Across the globe, countries are implementing measures to heighten the security of individuals’ personal information. According to UNCTAD data, 66% of countries have established data protection laws. The General Data Protection Regulation (GDPR) was introduced in 2018 to safeguard personal data across European Union member states. It establishes a higher bar for safeguarding consumer data rights.
The GDPR constitutes comprehensive legislation with the primary objective of safeguarding, processing and movement of personal data, both within and beyond the European Union (EU). Although initially designed to protect personal data across EU member states, its influence is now global. In response, many countries are taking data privacy more seriously, prompting businesses to align with GDPR and formulate regional laws accordingly.
Understanding this regulation necessitates familiarity with key roles: a ‘controller,’ as defined in Article 4(7), determines data processing purposes, while a ‘processor’ (Article 4(8)) handles data on behalf of the controller. A ‘data subject’ is any identifiable natural person according to General Data Protection Regulation (GDPR).
Article 3 of GDPR outlines its applicability, encompassing:
- Data processors and controllers operating within the EU.
- Data controllers and processors beyond EU borders offering goods or services to EU residents or profiling them.
- Entities processing personal data through EU-based branches.
In pursuit of protecting EU residents’ personal data, GDPR also exhibits extraterritorial reach, extending its scope beyond EU boundaries. Consequently, non-EU nations may fall under its purview. However, not all Indian businesses must comply with GDPR. Obligation arises for those Indian enterprises offering goods or services in the EU, processing EU-origin personal data, or profiling EU residents’ personal data.
How should Indian Businesses Comply with GDPR?
Once you have determined the applicability of GDPR to your Indian business, it’s crucial to take the following steps:
- Specify Categories of Personal Data: Clearly list the types of personal and special data collected, including names, email addresses, addresses, religious or political beliefs, etc.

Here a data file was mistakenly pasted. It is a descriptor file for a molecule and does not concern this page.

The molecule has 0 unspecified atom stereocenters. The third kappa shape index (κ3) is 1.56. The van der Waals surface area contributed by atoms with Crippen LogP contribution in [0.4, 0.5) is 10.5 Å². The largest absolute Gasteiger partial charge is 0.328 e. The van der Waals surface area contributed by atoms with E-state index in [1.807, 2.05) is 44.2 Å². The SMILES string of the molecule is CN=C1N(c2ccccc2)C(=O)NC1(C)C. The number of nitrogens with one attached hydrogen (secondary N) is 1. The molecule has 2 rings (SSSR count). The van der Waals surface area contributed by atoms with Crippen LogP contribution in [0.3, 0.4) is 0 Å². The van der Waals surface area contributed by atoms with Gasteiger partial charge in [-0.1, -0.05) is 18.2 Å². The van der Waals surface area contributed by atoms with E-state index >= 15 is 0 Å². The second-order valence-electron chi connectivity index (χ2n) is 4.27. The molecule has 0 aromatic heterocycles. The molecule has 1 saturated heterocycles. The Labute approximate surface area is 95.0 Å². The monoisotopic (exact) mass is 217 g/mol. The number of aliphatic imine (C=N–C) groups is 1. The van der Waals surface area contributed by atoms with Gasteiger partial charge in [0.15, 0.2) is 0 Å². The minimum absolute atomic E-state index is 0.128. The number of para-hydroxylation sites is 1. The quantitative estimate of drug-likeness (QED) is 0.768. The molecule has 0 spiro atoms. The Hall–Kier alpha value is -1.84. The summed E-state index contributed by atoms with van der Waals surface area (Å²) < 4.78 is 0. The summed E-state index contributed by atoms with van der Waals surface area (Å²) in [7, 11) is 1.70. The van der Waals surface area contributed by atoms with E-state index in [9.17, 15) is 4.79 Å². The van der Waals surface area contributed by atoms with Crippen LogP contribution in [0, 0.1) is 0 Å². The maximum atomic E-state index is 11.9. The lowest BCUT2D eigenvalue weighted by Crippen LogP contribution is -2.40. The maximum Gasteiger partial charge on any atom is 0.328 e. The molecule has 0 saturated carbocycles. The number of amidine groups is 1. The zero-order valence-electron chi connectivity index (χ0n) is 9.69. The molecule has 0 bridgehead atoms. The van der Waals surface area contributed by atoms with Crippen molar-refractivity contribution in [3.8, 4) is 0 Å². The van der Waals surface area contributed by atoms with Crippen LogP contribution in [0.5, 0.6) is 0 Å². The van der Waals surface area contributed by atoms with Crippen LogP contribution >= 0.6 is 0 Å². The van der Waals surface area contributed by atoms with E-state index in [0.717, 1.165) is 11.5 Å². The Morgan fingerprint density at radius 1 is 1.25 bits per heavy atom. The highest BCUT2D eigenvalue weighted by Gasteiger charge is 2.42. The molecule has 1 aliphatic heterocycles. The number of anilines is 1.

- Define Data Usage: Clearly state the purpose and lawful basis for data collection and processing, aligning with at least one of the six lawful bases outlined in GDPR.
- Secure Consent: Obtain explicit, free, and unambiguous consent from data subjects, empowering them with control over their data and privacy.
- Outline Data Subject Rights: Detail data subject rights, including the right to withdraw consent, restrict data processing, be forgotten, and request data portability, as per General Data Protection Regulation (GDPR).
Safeguard Data Subject Rights:
Establish a mechanism to address data subject requests, including access, deletion, data processing restrictions, explicit consent, data portability, and rectification.
Determine Your Role – Data Controller or Processor:
Determine whether your business acts as a data controller, shaping data usage, or a data processor, handling data on behalf of others. GDPR Chapter 4 stipulates different obligations for controllers and processors, such as implementing technical and organizational measures.
Maintain Records of Data Processing:
Keep records if your business employs over 250 employees, in line with GDPR Article 30. Records should encompass:
– Data controller/processor names.
– Data collection purposes.
– Data types.
– Categories of data subjects.
– Recipient names.
– Processing activities conducted on behalf of processors.
– Documentation for data transfers to third parties or international organizations.
– Security measures for data processing.
Ensure Data Processing Security:
Employ technical and organizational measures to mitigate risks like unauthorized data access, loss, or alteration. Measures should include encryption, system and service confidentiality, integrity, and resilience, as well as regular testing and assessment of these measures.
Conduct Data Protection Impact Assessments:
Mandatory for businesses conducting systematic profiling, processing special or criminal offense data at scale, or systematically monitoring public places at scale. Assessments should include a systematic description of processing activities, necessity assessment, risk evaluation, and risk mitigation measures.
Adhering to GDPR is of utmost importance for Indian businesses engaged with EU partners or operating within the EU to prevent potential fines and financial liabilities. In an era where individuals increasingly seek control over their personal data’s usage by businesses, GDPR compliance is paramount. It not only ensures trustworthiness but also fosters transparency and accountability, bolstering an organization’s reputation with its customers.
Looking for expert technology consulting services? Contact us today.